Always start with the command to sit, preferably on your left side. The same type of rewarding may be used to establish the connection of the word with what you want. Do not skip this step. Also remember that training of a dog has to be accompanied always by the owner being in a very calm state, so the dog enjoys the learning process instead of suffering it. Patience has to be a necessary virtue here. Once the connection between the command “sit’ is established, you may then proceed to walk and stop by using it, so your dog learns to relate the word with the posture you expect her to keep instantly. During this time, the treat may be still necessary. What you want the dog to learn is to sit the minute you stop walking without your having to give the command. The same applies to the “heel” command. This is, when finally taught, what will give you the signal that going of the leash is possible with your dog.


Repetition is the key here. You must never assume that because she performed well two or three times, the goal is achieved. You have to be completely sure that she can follow the direction you give every single time until the treat is not necessary and the association had been made.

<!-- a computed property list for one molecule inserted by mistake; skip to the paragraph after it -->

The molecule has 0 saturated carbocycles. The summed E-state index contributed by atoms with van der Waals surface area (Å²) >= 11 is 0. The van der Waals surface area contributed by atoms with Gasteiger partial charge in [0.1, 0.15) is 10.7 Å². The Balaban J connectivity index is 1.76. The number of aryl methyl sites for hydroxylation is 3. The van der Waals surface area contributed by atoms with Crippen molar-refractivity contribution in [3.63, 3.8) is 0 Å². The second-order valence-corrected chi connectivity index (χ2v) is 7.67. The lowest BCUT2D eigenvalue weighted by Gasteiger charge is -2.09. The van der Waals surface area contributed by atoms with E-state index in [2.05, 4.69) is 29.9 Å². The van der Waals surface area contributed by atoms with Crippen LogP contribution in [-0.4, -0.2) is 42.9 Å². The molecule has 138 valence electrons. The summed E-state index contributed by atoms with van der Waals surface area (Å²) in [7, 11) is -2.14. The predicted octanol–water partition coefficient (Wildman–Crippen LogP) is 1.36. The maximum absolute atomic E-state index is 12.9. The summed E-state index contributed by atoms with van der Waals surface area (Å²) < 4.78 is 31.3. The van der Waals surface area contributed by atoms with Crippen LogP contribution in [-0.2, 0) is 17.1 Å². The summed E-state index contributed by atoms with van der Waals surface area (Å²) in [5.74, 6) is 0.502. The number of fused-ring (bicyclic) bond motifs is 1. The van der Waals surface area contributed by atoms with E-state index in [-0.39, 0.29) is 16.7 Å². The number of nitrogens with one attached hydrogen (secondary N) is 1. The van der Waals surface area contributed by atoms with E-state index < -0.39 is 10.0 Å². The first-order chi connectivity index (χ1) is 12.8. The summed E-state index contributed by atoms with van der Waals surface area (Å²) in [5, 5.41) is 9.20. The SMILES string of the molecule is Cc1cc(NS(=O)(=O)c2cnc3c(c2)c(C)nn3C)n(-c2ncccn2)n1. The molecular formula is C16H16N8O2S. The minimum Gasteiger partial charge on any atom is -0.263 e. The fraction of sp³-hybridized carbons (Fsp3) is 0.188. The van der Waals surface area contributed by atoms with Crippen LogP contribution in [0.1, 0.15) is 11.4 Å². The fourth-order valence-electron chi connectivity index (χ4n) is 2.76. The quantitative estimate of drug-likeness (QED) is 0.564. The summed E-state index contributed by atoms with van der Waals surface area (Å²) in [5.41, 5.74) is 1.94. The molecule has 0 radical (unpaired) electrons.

Something else that is extremely important for you not to forget is to never reward the dog; that is, never give her the treat if she does not follow what you want her to do. If you do, the association will change course and she will not be able to establish what you want with certainty. It is the same as if you give your child a present when he or she misbehaves. You would not do that, right?


If you have a place where you go with your dog to walk, like a dog park or beach, take her there on the leash and walk her for a while on it while giving the commands you want, all these accompanied always with her name. If she performs flawlessly, take the leash off and continue giving the commands, watching her. Remember it is very important you do not allow her to leave your side without a leash unless you are completely sure she will come back and stay by your side if requested to do so. Repetition until the correct association has been established without the need to give her a treat is necessary. Later on, a simple verbal praise or a caress will substitute the treat as a reward.


As seen, even though the road to get to your dog walking with you without a leash starts with one, the importance is really what you, as a dog owner, do with following the steps and not get tired on the way. It is simply a learning process and it will require time and patience on your part, but at the end, you and your dog will enjoy the freedom of walking without the leash. Even though it may sound contradictory to what I just said, keeping a leash at hand in case of emergencies is always recommended. Remember you two are not the only ones walking or trying to enjoy a particular area, and you will never be able to know what the other dogs around may do, since you do not know how well they are trained. At least yours will be and that means control will be simpler.